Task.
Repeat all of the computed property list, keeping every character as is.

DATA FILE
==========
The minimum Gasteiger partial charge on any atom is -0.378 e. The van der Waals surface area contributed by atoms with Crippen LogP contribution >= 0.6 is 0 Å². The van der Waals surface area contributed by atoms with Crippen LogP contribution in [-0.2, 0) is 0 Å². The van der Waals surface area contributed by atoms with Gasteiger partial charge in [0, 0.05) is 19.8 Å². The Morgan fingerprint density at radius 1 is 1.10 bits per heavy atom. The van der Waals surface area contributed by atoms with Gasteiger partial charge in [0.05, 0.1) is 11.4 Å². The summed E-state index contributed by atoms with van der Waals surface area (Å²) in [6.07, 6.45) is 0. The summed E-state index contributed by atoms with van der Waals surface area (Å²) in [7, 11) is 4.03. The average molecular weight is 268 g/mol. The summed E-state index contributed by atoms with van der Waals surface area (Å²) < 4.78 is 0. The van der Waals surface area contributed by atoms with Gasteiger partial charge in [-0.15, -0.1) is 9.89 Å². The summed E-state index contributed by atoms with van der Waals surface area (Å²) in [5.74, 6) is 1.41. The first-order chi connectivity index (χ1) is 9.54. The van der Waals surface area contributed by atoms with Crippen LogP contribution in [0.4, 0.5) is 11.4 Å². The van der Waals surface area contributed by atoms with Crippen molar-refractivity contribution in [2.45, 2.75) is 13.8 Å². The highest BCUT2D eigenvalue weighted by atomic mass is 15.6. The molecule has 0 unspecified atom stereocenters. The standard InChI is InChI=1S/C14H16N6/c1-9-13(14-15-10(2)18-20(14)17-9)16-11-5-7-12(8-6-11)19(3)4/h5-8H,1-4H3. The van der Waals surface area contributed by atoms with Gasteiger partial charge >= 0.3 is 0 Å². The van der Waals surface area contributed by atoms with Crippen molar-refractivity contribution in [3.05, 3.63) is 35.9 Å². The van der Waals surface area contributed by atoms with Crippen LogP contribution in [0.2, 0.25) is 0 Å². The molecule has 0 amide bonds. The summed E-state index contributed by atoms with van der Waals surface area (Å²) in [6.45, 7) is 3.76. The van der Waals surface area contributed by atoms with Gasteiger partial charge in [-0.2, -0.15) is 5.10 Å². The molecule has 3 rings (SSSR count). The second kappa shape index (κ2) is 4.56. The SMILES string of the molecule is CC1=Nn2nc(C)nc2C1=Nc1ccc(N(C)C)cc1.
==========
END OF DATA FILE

The minimum Gasteiger partial charge on any atom is -0.378 e. The van der Waals surface area contributed by atoms with Crippen LogP contribution >= 0.6 is 0 Å². The van der Waals surface area contributed by atoms with Crippen LogP contribution in [-0.2, 0) is 0 Å². The van der Waals surface area contributed by atoms with Gasteiger partial charge in [0, 0.05) is 19.8 Å². The Morgan fingerprint density at radius 1 is 1.10 bits per heavy atom. The van der Waals surface area contributed by atoms with Gasteiger partial charge in [0.05, 0.1) is 11.4 Å². The summed E-state index contributed by atoms with van der Waals surface area (Å²) in [6.07, 6.45) is 0. The summed E-state index contributed by atoms with van der Waals surface area (Å²) in [7, 11) is 4.03. The average molecular weight is 268 g/mol. The summed E-state index contributed by atoms with van der Waals surface area (Å²) < 4.78 is 0. The van der Waals surface area contributed by atoms with Gasteiger partial charge in [-0.15, -0.1) is 9.89 Å². The summed E-state index contributed by atoms with van der Waals surface area (Å²) in [5.74, 6) is 1.41. The first-order chi connectivity index (χ1) is 9.54. The van der Waals surface area contributed by atoms with Crippen LogP contribution in [0.4, 0.5) is 11.4 Å². The van der Waals surface area contributed by atoms with Crippen molar-refractivity contribution in [2.45, 2.75) is 13.8 Å². The highest BCUT2D eigenvalue weighted by atomic mass is 15.6. The molecule has 0 unspecified atom stereocenters. The standard InChI is InChI=1S/C14H16N6/c1-9-13(14-15-10(2)18-20(14)17-9)16-11-5-7-12(8-6-11)19(3)4/h5-8H,1-4H3. The van der Waals surface area contributed by atoms with Gasteiger partial charge >= 0.3 is 0 Å². The van der Waals surface area contributed by atoms with Crippen molar-refractivity contribution in [3.05, 3.63) is 35.9 Å². The van der Waals surface area contributed by atoms with Crippen LogP contribution in [0.2, 0.25) is 0 Å². The molecule has 0 amide bonds. The summed E-state index contributed by atoms with van der Waals surface area (Å²) in [6.45, 7) is 3.76. The van der Waals surface area contributed by atoms with Gasteiger partial charge in [-0.2, -0.15) is 5.10 Å². The molecule has 3 rings (SSSR count). The second kappa shape index (κ2) is 4.56. The SMILES string of the molecule is CC1=Nn2nc(C)nc2C1=Nc1ccc(N(C)C)cc1.